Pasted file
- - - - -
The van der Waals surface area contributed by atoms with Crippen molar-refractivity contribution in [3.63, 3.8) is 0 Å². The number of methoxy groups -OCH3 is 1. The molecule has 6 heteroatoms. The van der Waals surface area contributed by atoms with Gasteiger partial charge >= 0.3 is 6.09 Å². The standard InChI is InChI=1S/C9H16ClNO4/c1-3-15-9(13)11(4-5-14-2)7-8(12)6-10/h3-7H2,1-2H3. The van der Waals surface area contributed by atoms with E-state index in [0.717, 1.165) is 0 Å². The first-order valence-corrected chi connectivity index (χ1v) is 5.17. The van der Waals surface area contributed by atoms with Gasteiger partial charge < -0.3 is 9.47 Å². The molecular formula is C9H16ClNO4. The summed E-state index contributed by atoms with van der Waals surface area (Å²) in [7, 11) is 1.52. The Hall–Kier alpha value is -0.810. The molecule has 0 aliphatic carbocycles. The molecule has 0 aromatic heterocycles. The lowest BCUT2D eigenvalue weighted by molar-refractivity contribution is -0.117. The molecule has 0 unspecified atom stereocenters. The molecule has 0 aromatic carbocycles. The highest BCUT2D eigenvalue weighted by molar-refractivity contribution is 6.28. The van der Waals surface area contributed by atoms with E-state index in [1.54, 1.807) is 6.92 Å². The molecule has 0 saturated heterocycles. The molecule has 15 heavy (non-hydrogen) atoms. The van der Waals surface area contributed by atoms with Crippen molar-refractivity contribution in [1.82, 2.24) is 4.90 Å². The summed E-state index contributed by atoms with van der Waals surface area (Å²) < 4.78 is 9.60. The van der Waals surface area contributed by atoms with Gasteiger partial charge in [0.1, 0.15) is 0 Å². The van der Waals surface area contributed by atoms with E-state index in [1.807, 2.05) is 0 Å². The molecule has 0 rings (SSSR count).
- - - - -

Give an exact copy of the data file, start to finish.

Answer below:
The van der Waals surface area contributed by atoms with Crippen molar-refractivity contribution in [3.63, 3.8) is 0 Å². The number of methoxy groups -OCH3 is 1. The molecule has 6 heteroatoms. The van der Waals surface area contributed by atoms with Gasteiger partial charge >= 0.3 is 6.09 Å². The standard InChI is InChI=1S/C9H16ClNO4/c1-3-15-9(13)11(4-5-14-2)7-8(12)6-10/h3-7H2,1-2H3. The van der Waals surface area contributed by atoms with E-state index in [0.717, 1.165) is 0 Å². The first-order valence-corrected chi connectivity index (χ1v) is 5.17. The van der Waals surface area contributed by atoms with Gasteiger partial charge < -0.3 is 9.47 Å². The molecular formula is C9H16ClNO4. The summed E-state index contributed by atoms with van der Waals surface area (Å²) in [7, 11) is 1.52. The Hall–Kier alpha value is -0.810. The molecule has 0 aliphatic carbocycles. The molecule has 0 aromatic heterocycles. The lowest BCUT2D eigenvalue weighted by molar-refractivity contribution is -0.117. The molecule has 0 unspecified atom stereocenters. The molecule has 0 aromatic carbocycles. The highest BCUT2D eigenvalue weighted by molar-refractivity contribution is 6.28. The van der Waals surface area contributed by atoms with E-state index in [1.54, 1.807) is 6.92 Å². The molecule has 0 saturated heterocycles. The molecule has 15 heavy (non-hydrogen) atoms. The van der Waals surface area contributed by atoms with Crippen molar-refractivity contribution in [1.82, 2.24) is 4.90 Å². The summed E-state index contributed by atoms with van der Waals surface area (Å²) < 4.78 is 9.60. The van der Waals surface area contributed by atoms with Gasteiger partial charge in [0.1, 0.15) is 0 Å². The van der Waals surface area contributed by atoms with E-state index in [1.807, 2.05) is 0 Å². The molecule has 0 rings (SSSR count).